Thoughtful Thursdays: I know this much is true… don’t I?

I have been reading a lot of books about one year olds and toddlers (more on this tomorrow). One of these books, Your Self-Confident Baby by Magda Gerber, was given to me by my SIL and describes “the importance of respect in caring for children.” The author of the book is the founder and director of RIE or Resources for Infant Educarers (not a typo but a term coined by the author). In the introduction she mentions that she is a great-grandmother and has been working with children for over 50 years.

There is a lot about the book that I like. There is also a lot that I don’t like. I don’t feel like I’ve read enough about the book to explain her philosophy but if you want to explore it further, without buying the book, I suggest you check out the blog Mama Eve, written by a mother who enthusiastically employs RIE philosophies with her own sons.

Some of the suggestions I appreciate from the book are observing your child play instead of leading her, allowing her to figure out how things work instead of teaching her, telling her what you’re going to do instead of man-handling her as if she weren’t a sentient being. Sometimes I’ll go whole paragraphs agreeing with everything this women has to say.

Then I’ll come across something that I’m not sure about and almost always it’s crouched in a declaration of the author’s opinion. Evidently there is no research to back up these claims, she just believes them to be true. Here is an example: “You might think, what’s the harm? I think all behaviors add up over time, and the sum total either helps or hinders a child.” Now whether you agree with that statement or not (and I know it’s hard to agree with it when it’s taken out of context, which is precisely why I presented it out of context), it seems strange to me that I should except it just because this woman believes it to be so. Sometimes I’m surprised by how negatively I react to her declarations. Is it because she is stating what she thinks, without any “research” to back it up? Do I place so much faith in study findings even when I know they can later be disproven? Is this just a reaction to the teacher inside of me who painstakingly instructs her students to not pepper their expository writing with “I”s and “me”s? Or is it just that I don’t agree with what she’s saying? And if I don’t agree with it, is it because she is over-stating or because I am falling back too confidently on my own experience-based assumptions? When it’s just two people declaring their beliefs, how do you determine who knows better?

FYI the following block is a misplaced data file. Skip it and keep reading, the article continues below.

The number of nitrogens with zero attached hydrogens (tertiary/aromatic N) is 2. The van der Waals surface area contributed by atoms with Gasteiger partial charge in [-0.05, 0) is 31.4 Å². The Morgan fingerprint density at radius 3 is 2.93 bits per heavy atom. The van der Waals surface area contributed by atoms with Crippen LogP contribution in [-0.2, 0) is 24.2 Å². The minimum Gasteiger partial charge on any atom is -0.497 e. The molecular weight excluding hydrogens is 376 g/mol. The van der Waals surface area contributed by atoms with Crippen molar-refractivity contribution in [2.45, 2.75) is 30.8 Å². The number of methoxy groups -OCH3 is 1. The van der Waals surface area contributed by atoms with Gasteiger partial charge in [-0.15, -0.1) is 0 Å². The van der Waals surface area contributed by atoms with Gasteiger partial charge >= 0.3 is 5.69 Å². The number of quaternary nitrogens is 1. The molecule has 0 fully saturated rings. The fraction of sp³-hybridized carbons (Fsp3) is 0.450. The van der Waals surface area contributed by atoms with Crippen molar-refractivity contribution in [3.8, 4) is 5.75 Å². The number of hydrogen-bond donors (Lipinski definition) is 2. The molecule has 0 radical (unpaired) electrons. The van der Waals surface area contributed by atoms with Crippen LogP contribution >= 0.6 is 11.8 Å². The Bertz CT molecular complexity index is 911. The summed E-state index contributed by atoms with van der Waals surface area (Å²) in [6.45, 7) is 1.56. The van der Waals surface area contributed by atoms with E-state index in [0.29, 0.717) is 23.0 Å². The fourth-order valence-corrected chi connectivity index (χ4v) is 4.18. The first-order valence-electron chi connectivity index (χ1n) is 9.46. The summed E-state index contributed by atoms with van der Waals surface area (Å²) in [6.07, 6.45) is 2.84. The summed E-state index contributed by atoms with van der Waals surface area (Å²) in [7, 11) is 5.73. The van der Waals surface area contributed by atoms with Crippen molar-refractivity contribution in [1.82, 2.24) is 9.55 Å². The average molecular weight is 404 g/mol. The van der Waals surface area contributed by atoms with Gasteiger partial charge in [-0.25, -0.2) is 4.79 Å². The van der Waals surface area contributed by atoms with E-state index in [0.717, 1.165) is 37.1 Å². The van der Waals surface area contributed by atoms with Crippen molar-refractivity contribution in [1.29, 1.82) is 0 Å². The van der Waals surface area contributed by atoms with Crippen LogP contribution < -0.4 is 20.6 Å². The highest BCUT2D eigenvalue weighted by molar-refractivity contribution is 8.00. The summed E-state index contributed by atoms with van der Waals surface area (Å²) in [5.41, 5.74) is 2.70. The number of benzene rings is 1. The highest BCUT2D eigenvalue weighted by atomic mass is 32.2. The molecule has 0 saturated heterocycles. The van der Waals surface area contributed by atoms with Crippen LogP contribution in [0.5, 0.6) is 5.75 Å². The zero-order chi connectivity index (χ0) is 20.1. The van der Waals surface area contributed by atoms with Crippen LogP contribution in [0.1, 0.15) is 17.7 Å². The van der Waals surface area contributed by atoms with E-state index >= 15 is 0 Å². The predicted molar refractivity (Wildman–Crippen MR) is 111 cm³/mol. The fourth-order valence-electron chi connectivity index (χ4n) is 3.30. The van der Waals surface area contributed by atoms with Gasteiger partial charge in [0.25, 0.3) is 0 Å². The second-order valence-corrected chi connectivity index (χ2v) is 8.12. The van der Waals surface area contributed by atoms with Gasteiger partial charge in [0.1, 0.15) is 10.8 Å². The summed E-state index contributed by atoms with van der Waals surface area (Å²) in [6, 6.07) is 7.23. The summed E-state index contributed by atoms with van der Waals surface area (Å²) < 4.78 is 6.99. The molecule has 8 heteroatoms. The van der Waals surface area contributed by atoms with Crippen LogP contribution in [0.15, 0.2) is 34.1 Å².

The truth is, I’m not sure. This book has me questioning not only what I expect from parenting manuals (or constructive self-help books of any kind) but also where my own beliefs about parenting come from. Whether or not I take all of what this book has to offer to heart, the self-questioning it has inspired is certainly making it a valuable read.

To better explain illustrate this dilemna I’ll include an excerpt on tickling.

I don’t believe in tickling children. Tickling is invasive, almost an assault. It changes the way a child feels by making her “laugh.” Laughter should come from the soul and be a sign of happiness, contentment and joy. When a child is tickled, she laughs hysterically, and behind the laughter, there may be fear. I believe that this laughter is a nervous reaction on the child’s part, and makes the parent feel like he or she is not in control. It gives one a feeling of power, almost hypnotic, when you can make another person laugh.

Now this is something I don’t agree with. I don’t believe that tickling is an assault. I don’t feel powerful when I make Isa laugh and it doesn’t seem to be a nervous reaction on her part. She seems to enjoy it immensely. And I believe that I know my daughter well enough to be pretty sure of what she likes and what she doesn’t like. Right? I mean it’s not like the author has done any real research to prove this, it’s just her assumption anyway. Why should I believe her over my own motherly instincts?